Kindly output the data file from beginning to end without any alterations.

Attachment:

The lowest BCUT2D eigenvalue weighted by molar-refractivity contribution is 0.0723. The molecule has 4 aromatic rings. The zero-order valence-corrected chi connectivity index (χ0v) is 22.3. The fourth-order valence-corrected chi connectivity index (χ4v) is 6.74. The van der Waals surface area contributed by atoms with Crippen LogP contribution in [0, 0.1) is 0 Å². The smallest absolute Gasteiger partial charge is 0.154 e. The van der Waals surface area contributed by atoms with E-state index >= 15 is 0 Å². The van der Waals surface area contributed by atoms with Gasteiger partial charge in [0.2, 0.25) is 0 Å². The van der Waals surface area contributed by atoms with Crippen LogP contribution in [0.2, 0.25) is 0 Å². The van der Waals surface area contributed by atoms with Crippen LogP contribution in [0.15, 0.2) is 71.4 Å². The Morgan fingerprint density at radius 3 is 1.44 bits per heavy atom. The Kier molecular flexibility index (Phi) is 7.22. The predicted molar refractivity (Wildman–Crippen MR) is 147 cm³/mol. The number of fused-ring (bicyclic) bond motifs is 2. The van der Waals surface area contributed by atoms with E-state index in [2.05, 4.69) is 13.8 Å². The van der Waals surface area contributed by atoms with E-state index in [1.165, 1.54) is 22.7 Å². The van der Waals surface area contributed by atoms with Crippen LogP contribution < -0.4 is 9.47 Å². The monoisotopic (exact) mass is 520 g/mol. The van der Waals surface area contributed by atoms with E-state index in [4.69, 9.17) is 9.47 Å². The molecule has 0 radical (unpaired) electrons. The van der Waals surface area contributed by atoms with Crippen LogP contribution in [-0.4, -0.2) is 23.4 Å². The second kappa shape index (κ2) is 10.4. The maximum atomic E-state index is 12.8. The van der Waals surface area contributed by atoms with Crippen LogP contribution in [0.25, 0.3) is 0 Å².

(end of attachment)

The lowest BCUT2D eigenvalue weighted by molar-refractivity contribution is 0.0723. The molecule has 4 aromatic rings. The zero-order valence-corrected chi connectivity index (χ0v) is 22.3. The fourth-order valence-corrected chi connectivity index (χ4v) is 6.74. The van der Waals surface area contributed by atoms with Crippen LogP contribution in [0, 0.1) is 0 Å². The smallest absolute Gasteiger partial charge is 0.154 e. The van der Waals surface area contributed by atoms with E-state index >= 15 is 0 Å². The van der Waals surface area contributed by atoms with Gasteiger partial charge in [0.2, 0.25) is 0 Å². The van der Waals surface area contributed by atoms with Crippen LogP contribution in [0.2, 0.25) is 0 Å². The van der Waals surface area contributed by atoms with Crippen LogP contribution in [0.15, 0.2) is 71.4 Å². The Morgan fingerprint density at radius 3 is 1.44 bits per heavy atom. The Kier molecular flexibility index (Phi) is 7.22. The predicted molar refractivity (Wildman–Crippen MR) is 147 cm³/mol. The number of fused-ring (bicyclic) bond motifs is 2. The van der Waals surface area contributed by atoms with E-state index in [2.05, 4.69) is 13.8 Å². The van der Waals surface area contributed by atoms with E-state index in [1.165, 1.54) is 22.7 Å². The van der Waals surface area contributed by atoms with Crippen LogP contribution < -0.4 is 9.47 Å². The monoisotopic (exact) mass is 520 g/mol. The van der Waals surface area contributed by atoms with E-state index in [4.69, 9.17) is 9.47 Å². The molecule has 0 radical (unpaired) electrons. The van der Waals surface area contributed by atoms with Crippen LogP contribution in [-0.4, -0.2) is 23.4 Å². The second kappa shape index (κ2) is 10.4. The maximum atomic E-state index is 12.8. The van der Waals surface area contributed by atoms with Crippen LogP contribution in [0.25, 0.3) is 0 Å².